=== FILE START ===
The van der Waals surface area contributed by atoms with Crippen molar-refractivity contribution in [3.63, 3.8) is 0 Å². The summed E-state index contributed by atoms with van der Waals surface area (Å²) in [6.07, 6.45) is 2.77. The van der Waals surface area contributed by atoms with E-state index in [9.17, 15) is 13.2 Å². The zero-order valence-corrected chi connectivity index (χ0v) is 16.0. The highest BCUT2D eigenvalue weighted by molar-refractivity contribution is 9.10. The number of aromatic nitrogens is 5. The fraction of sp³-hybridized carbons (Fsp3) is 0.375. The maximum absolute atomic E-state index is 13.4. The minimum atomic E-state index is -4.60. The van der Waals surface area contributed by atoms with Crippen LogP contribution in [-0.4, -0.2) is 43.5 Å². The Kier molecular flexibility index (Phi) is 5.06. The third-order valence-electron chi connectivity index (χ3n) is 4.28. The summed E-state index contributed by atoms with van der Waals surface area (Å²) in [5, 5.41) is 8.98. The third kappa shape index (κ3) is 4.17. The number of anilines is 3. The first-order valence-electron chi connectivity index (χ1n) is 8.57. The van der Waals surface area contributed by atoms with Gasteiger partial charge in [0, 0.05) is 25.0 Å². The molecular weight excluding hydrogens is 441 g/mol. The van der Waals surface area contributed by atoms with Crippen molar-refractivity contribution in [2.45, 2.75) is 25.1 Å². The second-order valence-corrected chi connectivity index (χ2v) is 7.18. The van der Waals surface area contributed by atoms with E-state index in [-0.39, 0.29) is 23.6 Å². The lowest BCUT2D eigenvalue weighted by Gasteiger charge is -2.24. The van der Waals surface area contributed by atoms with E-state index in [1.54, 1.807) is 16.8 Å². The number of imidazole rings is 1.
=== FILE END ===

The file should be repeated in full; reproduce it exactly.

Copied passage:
The van der Waals surface area contributed by atoms with Crippen molar-refractivity contribution in [3.63, 3.8) is 0 Å². The summed E-state index contributed by atoms with van der Waals surface area (Å²) in [6.07, 6.45) is 2.77. The van der Waals surface area contributed by atoms with E-state index in [9.17, 15) is 13.2 Å². The zero-order valence-corrected chi connectivity index (χ0v) is 16.0. The highest BCUT2D eigenvalue weighted by molar-refractivity contribution is 9.10. The number of aromatic nitrogens is 5. The fraction of sp³-hybridized carbons (Fsp3) is 0.375. The maximum absolute atomic E-state index is 13.4. The minimum atomic E-state index is -4.60. The van der Waals surface area contributed by atoms with Crippen LogP contribution in [-0.4, -0.2) is 43.5 Å². The Kier molecular flexibility index (Phi) is 5.06. The third-order valence-electron chi connectivity index (χ3n) is 4.28. The summed E-state index contributed by atoms with van der Waals surface area (Å²) in [5, 5.41) is 8.98. The third kappa shape index (κ3) is 4.17. The number of anilines is 3. The first-order valence-electron chi connectivity index (χ1n) is 8.57. The van der Waals surface area contributed by atoms with Gasteiger partial charge in [0, 0.05) is 25.0 Å². The molecular weight excluding hydrogens is 441 g/mol. The van der Waals surface area contributed by atoms with Crippen molar-refractivity contribution in [2.45, 2.75) is 25.1 Å². The second-order valence-corrected chi connectivity index (χ2v) is 7.18. The van der Waals surface area contributed by atoms with E-state index in [-0.39, 0.29) is 23.6 Å². The lowest BCUT2D eigenvalue weighted by Gasteiger charge is -2.24. The van der Waals surface area contributed by atoms with E-state index in [1.54, 1.807) is 16.8 Å². The number of imidazole rings is 1.